Two college journalists at West Virginia’s Marshall University have won the Society of Professional Journalists’ prestigious “Sunshine Award” for exposing the existence of an off-the-books set of campus police reports separate from the ones made available for public review.
The SPJ will recognize Samantha Turley and Marcus Constantino for a series of October 2010 stories in their campus newspaper, The Parthenon, documenting that the Marshall University Police Department selectively withheld some crime reports from a log provided to student journalists.
The existence of “off-the-books crimes” came to light as journalists from The Parthenon inquired into widespread rumors about a sexual assault in a campus dorm (a complaint that police ultimately decided they lacked the evidence to pursue). Any report to police of a serious crime such as rape should show up in the daily crime log available for public inspection, but the log provided to The Parthenon made no mention of it.
Turley and Constantino will receive their award at SPJ’s national convention Sept. 27 in New Orleans.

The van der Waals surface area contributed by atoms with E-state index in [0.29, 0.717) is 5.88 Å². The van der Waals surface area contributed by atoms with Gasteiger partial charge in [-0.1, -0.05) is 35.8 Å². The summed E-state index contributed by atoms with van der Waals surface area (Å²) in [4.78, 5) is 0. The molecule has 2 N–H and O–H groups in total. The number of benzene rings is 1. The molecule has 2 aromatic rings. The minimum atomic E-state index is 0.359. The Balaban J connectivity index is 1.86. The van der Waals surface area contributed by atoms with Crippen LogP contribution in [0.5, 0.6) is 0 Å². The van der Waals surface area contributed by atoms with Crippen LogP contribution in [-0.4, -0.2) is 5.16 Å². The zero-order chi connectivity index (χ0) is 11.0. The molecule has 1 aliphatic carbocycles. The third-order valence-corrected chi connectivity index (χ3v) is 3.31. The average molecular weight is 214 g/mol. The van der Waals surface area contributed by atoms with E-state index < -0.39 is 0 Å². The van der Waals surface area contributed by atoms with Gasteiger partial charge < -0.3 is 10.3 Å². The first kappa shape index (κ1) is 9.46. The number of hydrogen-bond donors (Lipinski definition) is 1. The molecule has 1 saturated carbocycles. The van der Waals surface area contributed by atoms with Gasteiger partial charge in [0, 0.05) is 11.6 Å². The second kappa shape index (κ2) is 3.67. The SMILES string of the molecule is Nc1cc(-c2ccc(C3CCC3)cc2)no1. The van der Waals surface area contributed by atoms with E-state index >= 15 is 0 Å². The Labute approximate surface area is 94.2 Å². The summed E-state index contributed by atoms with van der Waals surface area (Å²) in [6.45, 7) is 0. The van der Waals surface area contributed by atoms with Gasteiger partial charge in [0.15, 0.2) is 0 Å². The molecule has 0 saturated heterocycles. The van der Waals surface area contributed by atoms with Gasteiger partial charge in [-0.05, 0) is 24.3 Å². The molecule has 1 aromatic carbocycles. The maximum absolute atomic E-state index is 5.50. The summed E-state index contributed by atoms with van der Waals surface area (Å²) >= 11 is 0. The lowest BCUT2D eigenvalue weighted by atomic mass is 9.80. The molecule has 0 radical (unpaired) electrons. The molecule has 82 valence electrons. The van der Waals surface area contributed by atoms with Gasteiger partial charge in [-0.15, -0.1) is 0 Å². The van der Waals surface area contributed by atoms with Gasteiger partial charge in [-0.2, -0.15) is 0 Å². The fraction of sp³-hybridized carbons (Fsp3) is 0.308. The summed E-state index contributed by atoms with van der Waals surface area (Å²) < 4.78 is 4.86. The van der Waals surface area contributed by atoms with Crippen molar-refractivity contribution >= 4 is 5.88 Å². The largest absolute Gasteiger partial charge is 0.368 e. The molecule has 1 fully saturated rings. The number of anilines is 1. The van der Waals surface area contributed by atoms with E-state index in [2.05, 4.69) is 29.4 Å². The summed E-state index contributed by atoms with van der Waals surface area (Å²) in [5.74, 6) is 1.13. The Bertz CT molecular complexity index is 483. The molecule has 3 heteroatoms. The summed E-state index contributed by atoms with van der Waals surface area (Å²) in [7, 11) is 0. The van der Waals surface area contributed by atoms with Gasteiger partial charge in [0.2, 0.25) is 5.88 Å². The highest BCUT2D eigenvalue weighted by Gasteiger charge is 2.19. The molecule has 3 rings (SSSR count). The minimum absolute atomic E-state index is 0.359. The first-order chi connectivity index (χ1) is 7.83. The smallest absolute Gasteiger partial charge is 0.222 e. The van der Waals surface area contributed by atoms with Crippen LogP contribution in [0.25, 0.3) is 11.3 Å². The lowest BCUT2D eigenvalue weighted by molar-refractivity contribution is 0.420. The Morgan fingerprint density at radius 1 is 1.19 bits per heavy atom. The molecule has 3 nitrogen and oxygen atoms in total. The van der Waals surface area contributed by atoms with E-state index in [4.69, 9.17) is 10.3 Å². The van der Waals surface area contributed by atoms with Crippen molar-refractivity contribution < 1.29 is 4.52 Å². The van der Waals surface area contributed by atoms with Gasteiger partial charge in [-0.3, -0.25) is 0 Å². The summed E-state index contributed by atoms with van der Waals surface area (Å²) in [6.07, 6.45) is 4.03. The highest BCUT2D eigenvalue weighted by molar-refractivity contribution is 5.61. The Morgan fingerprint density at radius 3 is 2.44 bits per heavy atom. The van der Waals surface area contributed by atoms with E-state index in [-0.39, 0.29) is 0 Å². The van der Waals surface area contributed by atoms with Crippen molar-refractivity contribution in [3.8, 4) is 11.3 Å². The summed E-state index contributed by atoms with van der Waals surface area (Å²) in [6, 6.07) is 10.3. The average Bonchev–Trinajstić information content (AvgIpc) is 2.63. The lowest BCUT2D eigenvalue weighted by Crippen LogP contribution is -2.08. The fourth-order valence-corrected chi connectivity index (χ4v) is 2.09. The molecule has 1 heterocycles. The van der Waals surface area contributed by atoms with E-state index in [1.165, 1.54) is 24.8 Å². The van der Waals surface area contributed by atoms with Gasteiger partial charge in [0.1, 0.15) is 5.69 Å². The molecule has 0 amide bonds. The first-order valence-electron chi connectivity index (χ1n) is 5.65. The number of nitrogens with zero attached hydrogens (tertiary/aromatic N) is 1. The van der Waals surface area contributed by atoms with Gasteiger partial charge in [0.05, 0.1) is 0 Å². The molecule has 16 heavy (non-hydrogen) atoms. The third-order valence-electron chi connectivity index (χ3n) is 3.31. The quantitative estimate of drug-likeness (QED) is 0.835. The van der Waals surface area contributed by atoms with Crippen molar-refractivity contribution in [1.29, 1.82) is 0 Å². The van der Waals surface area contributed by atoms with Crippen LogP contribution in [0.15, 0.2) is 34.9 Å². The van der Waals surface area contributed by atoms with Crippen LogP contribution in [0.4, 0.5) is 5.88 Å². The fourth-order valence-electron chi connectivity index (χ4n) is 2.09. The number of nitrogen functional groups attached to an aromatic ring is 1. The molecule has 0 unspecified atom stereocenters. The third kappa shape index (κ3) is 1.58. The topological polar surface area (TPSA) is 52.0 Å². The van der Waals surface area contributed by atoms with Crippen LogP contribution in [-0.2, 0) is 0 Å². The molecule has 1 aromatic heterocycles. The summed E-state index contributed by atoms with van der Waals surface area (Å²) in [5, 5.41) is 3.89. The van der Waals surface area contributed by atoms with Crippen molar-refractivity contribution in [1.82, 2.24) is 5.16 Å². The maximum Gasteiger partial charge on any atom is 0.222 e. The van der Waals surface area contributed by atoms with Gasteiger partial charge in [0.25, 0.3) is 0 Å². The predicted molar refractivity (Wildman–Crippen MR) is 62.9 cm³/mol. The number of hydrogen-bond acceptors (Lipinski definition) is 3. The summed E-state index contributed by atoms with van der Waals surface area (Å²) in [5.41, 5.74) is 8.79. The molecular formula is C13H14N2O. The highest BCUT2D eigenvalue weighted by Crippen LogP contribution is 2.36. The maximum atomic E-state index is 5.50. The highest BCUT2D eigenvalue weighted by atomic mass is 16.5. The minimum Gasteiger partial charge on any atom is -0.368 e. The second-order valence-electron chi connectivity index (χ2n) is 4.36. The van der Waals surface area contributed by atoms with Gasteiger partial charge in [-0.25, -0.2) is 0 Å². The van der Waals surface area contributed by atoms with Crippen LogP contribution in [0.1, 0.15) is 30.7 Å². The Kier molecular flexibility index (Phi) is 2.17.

Federal law requires that college police agencies (including those at private schools) maintain a publicly available log on which every report of a serious crime is posted within 48 hours of the complaint. This is true even if the crime remains unsolved and under investigation, since one purpose of the log is to allow people to take precautions against known dangers. If police could wait to disclose reports of crime until after they’d made an arrest, then the crime-prevention value of public disclosure logs would be pretty much zero.
If you’re experiencing obstacles in obtaining police records, consult the SPLC’s “Covering Campus Crime” handbook (made possible by funding from the charitable arm of the SPJ), and contact the SPLC’s attorney hotline if problems persist.